MEDAL!!!!!!!!!!!!!
Problem stated below.

- calculusxy

MEDAL!!!!!!!!!!!!!
Problem stated below.

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- calculusxy

I did an experiment today relating to torques. The materials that I had were a meter stick, masking tape, and weights.
We had to use the ruler and place the two weights on each side, to try to make it balance to each other. Also, we had to note how far the tape (holding the weight) was from the center (or 50cm). Here is my first data:
Mass 1: 200g Distance from 50cm: 19cm
Mass 2: 100g Distance from 50cm: 36 cm
Then we had to multiply the mass times the distance for each and were asked to look for a pattern.
Here are my products:
Mass 1: 200g x 19 cm = 3800
Mass 2: 100g x 36 cm = 3600
I don't notice a pattern and need help in finding one.

- calculusxy

@Nnesha

- calculusxy

@ikram002p

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## More answers

- DanJS

looks pretty close

- anonymous

okay so you say your lab involved torque right

- calculusxy

Yes

- DanJS

The real world will have small errors, not ideal... you did it correct

- calculusxy

@DanJS So can my conclusion be like since they are both near of each other, it means that they are almost balanced to each other.

- DanJS

Are you discovering torque moments for the first time here, or do you know already

- DanJS

torque = (force perpendicular to the line of action) *(distance)

- calculusxy

Well it is the second to last day of class, and my teacher didn't want to explain torques to us fully and just let us do the experiment. So we needed to find out pattern with the products.

- DanJS

The rotational moment about a point (here 50cm mark) = distance from that point, times the perpendicular force

- anonymous

here this is what i used to study torque last year
https://www.youtube.com/watch?v=sAMNoRBBjzg
i hope it helps :)

- DanJS

so if you have a force on an angle, you need to break into components first..

- calculusxy

I just need to know if the statement that I wrote earlier would be fine for my conclusion or not.

- DanJS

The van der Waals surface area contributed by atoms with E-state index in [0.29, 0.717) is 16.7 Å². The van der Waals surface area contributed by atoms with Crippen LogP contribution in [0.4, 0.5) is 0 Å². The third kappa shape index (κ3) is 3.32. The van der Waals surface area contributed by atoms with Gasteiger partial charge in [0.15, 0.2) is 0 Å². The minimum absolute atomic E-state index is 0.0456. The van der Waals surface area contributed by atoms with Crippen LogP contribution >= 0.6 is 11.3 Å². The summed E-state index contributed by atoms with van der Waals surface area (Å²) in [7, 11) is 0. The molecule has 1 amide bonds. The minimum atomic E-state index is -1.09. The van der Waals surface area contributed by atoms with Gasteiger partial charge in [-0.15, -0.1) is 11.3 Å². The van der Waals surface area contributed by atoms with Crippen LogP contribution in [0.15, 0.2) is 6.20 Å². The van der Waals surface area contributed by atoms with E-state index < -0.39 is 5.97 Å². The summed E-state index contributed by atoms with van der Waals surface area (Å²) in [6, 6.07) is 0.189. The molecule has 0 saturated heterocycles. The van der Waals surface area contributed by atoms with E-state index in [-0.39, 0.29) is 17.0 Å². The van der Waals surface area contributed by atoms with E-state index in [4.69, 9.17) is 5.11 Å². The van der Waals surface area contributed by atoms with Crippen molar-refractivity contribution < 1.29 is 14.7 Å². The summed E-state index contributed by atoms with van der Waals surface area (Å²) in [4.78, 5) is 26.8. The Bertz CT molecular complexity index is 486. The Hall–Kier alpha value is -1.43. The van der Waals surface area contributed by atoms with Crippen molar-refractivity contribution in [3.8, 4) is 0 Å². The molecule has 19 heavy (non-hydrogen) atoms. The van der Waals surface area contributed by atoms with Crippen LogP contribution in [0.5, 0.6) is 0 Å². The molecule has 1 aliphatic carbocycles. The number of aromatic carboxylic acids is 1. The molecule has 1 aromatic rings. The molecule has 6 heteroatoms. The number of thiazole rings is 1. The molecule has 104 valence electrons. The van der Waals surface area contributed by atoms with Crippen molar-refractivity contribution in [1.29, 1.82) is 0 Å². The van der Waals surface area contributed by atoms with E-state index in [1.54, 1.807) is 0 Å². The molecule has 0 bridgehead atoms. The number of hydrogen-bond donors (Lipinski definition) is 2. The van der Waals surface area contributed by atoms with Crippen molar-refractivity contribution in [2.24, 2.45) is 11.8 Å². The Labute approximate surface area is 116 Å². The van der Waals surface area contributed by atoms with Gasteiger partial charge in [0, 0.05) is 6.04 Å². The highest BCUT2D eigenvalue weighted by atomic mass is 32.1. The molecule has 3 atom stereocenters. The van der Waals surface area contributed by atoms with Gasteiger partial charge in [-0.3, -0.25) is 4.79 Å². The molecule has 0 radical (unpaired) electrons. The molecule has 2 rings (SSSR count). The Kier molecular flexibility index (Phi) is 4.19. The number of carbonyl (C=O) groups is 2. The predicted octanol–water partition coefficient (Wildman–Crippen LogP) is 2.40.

hah, if your teacher is cramming it in this late, probably wont be much of it on the final

- calculusxy

I already took the final. It's just an extra thing.

- DanJS

oh, is that the only single trial point you did? did you try different distances?

- calculusxy

yes until the weights were balanced (almost)

- DanJS

I would say something like, The distance multiplied by the force seems almost the same... Need to try further experiments with different masses and distances to test if this is true

- DanJS

one test isn't enough

- calculusxy

I did another trial, but with three different weights ( two on one side and one on the other).
Mass 1 : 100g Distance from 50cm: 28cm
Mass 2: 200g Distance from 50cm : 20cm
Mass 3: 300g( this weight was kept on the other side) Distance from 50cm: 20cm

- calculusxy

@DanJS

- DanJS

ok, apply the same reasoning as before...
If a torque is clockwise it is negative, and if it is counter clockwise about a point, it is positive...
The sum of all the torques should add to zero if the thing is balanced and not moving

- DanJS

so 100*28 + 200*20 ideally would be 300*20

- calculusxy

Okay I get it thanks.
I have some other questions, will you be able to help me on them?

- calculusxy

This is an example of a velocity
a. 45 miles per hour
b. 34 meters per second
c. 23 centimeters per year northeast
d. 12 days per mile north
e. 0.1 milliseconds per kilometer
f. all of the above are examples of velocity

- calculusxy

It's C right?

- DanJS

back

- DanJS

yes, a velocity is a vector quantity

- DanJS

has a magnitude and a direction for distance/time

- calculusxy

second one
austin is out for a run. he starts at 98th street and 5th ave and runs 1km north to 110th street in 10 minutes. then, he turns left and runs 0.8km in 9 minutes. then, he turns left and runs down central park west. this takes him 11 min to run down the remaining 1.0km down to 98th street. what is the average velocity?

- calculusxy

@DanJS

- DanJS

sorry, here

- DanJS

First need to draw all those vectors

- DanJS

|dw:1438729327608:dw|

- DanJS

The average velocity will be the resultant of those 3 vectors, the sum of them

- DanJS

|dw:1438729501422:dw|

- DanJS

The average velocity is the total displacement/ total time
Displacement is the start point to the end point, independent of the path

- calculusxy

I got the velocity of 33.33m/s

- calculusxy

I am wrong, right?

- DanJS

since they made a square, the magnitude or R is the same as the top piece

- calculusxy

0.8km/9min = V_avg

- DanJS

|dw:1438729828843:dw|

- DanJS

His net displacement is 0.8 km straight west, the total time is (10 + 9 + 11) min

- DanJS

Average Velocity = Total Disp[lacement / Total Time

- calculusxy

0.8 / 1800 sec

- calculusxy

0.0004

- DanJS

I would just leave it in the units the prob already is in , km/min, since it didn't ask to change it

- calculusxy

Our teacher likes seconds to be used that's why.

- DanJS

0.8km / 30 min

- DanJS

oh, then convert to whatever units you need, but that is the prob

- DanJS

about 0.027 km/min

- DanJS

west

- calculusxy

THANK YOU!!!

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